And, of course, Fanny’s real purpose in coming to London–apart from seeing Baird–is for her to do battle with the couturier for her Mama’s wedding, by reviewing the completed attendants’ and bride’s gowns being made. Fanny is satisfied with the gowns. So Baird accompanies Fanny when she returns to Milton with the gowns for final fittings before they all leave for Scotland the following week for the final preparation week before Hannah and Cameron’s wedding.
To be continued with Chapter 30
“N&S: JT Love Lessons”, Ch. 29 References, February 10, 2014 Gratiana Lovelace (Post #515)
1) “N&S: John Thornton, Love Lessons” story logo: Richard Armitageas John Thornton and Daniela Denby-Ashe in the 2004 BBC period drama North & South, was found at richardarmitagenet.com/images/gallery/nands/album/episode3/ns3-110.jpg ; For more information about this wonderful 2004 BBC miniseries adaptation of Elizabeth’s Gaskell’s story North & South, visit http://en.wikipedia.org/wiki/North_&_South_%28TV_serial%29
3) Baird Ogilvy image (aspect, sized, crop, drkn) is Simon Woods as Charles Bingley in the 2005 film Pride and Prejudice found at myscarlettlady.onsugar.com http://media.onsugar.com/files/ons1/530/5303518/40_2009/image_0.jpg
4) Fanny Thornton is Jo Joyner in North & South epi1 (11h06m00s79) Jan1214 Gratiana Lovelace Cap-crop-manip-sized-brt-manip
5) The Bellini opera Norma was initially performed at La Scala in 1831; for more information, visit http://en.wikipedia.org/wiki/Norma_%28opera%29
6) Queen Victoria’s wedding brooch—sometimes referred to as the Prince Albert saphhire—was given to her by her future husband the day before their wedding in 1940; the image was found at http://www.royalcollection.org.uk/eGallery/object.asp?searchText=victoria+wedding&pagesize=20&object=200193&row=20 ; for more information about the jewel, visit http://en.wikipedia.org/wiki/The_Personal_Jewel_Collection_of_Elizabeth_II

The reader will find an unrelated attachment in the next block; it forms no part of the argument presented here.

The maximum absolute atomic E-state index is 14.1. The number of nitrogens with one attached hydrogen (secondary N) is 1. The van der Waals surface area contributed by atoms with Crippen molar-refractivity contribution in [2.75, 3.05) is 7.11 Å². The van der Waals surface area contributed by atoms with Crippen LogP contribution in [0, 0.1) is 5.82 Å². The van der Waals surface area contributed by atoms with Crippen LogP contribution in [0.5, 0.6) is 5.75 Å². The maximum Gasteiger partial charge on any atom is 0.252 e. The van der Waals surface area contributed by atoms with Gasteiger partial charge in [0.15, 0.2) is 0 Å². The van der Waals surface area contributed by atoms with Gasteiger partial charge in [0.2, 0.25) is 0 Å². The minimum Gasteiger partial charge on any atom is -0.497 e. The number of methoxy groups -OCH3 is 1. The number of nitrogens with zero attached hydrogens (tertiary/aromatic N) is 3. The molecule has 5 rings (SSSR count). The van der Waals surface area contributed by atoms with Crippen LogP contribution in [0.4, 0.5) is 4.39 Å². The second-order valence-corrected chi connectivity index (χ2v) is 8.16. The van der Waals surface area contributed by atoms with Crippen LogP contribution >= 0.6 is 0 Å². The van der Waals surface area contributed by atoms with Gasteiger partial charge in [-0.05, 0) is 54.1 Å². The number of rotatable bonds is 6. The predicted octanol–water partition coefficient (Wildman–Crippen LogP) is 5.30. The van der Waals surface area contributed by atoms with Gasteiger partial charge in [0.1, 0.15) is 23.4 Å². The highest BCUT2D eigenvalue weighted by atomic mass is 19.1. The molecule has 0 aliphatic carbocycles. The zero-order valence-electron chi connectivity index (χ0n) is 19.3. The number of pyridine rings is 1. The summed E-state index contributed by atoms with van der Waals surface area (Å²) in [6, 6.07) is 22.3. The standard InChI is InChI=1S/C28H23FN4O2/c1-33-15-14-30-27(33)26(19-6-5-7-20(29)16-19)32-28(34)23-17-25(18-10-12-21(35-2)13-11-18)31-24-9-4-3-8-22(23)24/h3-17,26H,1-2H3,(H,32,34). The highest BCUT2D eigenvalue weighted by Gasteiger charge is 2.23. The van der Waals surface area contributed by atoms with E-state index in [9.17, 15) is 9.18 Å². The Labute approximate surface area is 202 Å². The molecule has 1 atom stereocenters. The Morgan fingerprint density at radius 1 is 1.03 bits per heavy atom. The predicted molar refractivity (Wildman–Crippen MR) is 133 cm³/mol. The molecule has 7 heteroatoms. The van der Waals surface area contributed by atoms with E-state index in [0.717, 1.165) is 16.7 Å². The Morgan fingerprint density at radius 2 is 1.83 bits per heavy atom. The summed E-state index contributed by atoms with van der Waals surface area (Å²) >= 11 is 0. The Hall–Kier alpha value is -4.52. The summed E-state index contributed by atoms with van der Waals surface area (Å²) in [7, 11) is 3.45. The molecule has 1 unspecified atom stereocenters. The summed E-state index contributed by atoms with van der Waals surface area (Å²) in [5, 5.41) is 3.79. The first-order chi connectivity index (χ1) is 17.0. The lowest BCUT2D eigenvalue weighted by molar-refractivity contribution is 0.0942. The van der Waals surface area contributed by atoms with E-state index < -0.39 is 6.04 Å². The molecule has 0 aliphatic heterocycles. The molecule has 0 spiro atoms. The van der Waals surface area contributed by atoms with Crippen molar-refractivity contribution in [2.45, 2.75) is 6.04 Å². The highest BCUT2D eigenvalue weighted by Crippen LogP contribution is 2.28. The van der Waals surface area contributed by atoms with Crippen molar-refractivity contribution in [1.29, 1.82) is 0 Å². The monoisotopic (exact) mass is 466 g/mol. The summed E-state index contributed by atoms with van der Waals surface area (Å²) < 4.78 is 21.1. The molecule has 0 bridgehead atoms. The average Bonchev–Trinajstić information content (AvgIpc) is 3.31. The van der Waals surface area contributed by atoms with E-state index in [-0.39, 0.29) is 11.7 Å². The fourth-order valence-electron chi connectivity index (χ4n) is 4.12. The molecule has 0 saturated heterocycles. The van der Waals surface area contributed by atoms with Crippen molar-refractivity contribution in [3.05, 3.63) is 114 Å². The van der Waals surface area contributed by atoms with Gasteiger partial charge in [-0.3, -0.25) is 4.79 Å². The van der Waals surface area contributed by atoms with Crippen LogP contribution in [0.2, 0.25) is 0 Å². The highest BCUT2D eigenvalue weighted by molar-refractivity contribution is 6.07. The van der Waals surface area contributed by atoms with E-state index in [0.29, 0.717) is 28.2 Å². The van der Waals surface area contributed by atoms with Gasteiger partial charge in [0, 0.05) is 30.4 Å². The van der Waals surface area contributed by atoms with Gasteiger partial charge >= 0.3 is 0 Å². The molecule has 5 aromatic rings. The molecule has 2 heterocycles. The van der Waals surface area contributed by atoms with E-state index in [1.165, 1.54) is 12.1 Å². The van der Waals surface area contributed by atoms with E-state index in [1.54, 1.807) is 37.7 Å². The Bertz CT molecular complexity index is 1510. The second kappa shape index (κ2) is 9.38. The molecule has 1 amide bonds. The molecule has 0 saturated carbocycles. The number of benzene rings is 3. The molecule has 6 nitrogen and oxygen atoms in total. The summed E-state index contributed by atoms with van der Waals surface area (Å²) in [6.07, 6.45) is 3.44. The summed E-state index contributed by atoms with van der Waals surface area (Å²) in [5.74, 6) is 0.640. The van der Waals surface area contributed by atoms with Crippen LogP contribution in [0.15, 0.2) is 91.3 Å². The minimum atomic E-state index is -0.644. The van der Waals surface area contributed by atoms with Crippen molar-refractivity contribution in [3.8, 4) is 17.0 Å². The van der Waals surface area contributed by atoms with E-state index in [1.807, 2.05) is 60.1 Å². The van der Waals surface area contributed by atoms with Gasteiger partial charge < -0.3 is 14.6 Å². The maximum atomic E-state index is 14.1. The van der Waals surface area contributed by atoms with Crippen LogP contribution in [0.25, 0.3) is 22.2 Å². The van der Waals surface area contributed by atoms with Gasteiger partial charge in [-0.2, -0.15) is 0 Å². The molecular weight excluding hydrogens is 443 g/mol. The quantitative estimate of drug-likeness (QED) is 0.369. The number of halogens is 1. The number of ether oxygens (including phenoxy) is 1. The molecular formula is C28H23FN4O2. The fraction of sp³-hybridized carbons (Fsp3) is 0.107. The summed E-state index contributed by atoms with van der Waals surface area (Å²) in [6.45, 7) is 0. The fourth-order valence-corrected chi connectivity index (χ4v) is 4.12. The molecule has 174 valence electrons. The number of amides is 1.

7) Queen Victoria miniature painted in 1851 by John Simpson was found at https://p.gr-assets.com/540×540/fit/hostedimages/1381178074/4456254.jpg ; for more information, visit http://www.goodreads.com/author_blog_posts/2164158-miniature-portraits-of-queen-victoria-and-family; for more about Queen victoria, visit http://en.wikipedia.org/wiki/Queen_Victoria
8) Information about the Earls of Airlie, of the Scottish Clan Ogilvy of Angus Scotland may be found at http://en.wikipedia.org/wiki/Clan_Ogilvy
9) Cameo carvings on jewelry date back to the Romans, but were popularized in modern times by Queen Victoria in the 19th century; for more information, visit http://en.wikipedia.org/wiki/Cameo_%28carving%29 ; and a cameo image was found at http://image0-rubylane.s3.amazonaws.com/shops/877313/RL-309.1L.jpg?41
10) The aria “Casta Diva” from Bellini’s 1831 opera “Norma” is beautifully sung by soprano Renee Fleming “performs in the Palaces of the Czars in Russia” in a video by CMajorEntertainment uploaded Nov. 15, 2010 and found at http://www.youtube.com/watch?v=Rg4L5tcxFcA and http://youtu.be/Rg4L5tcxFcA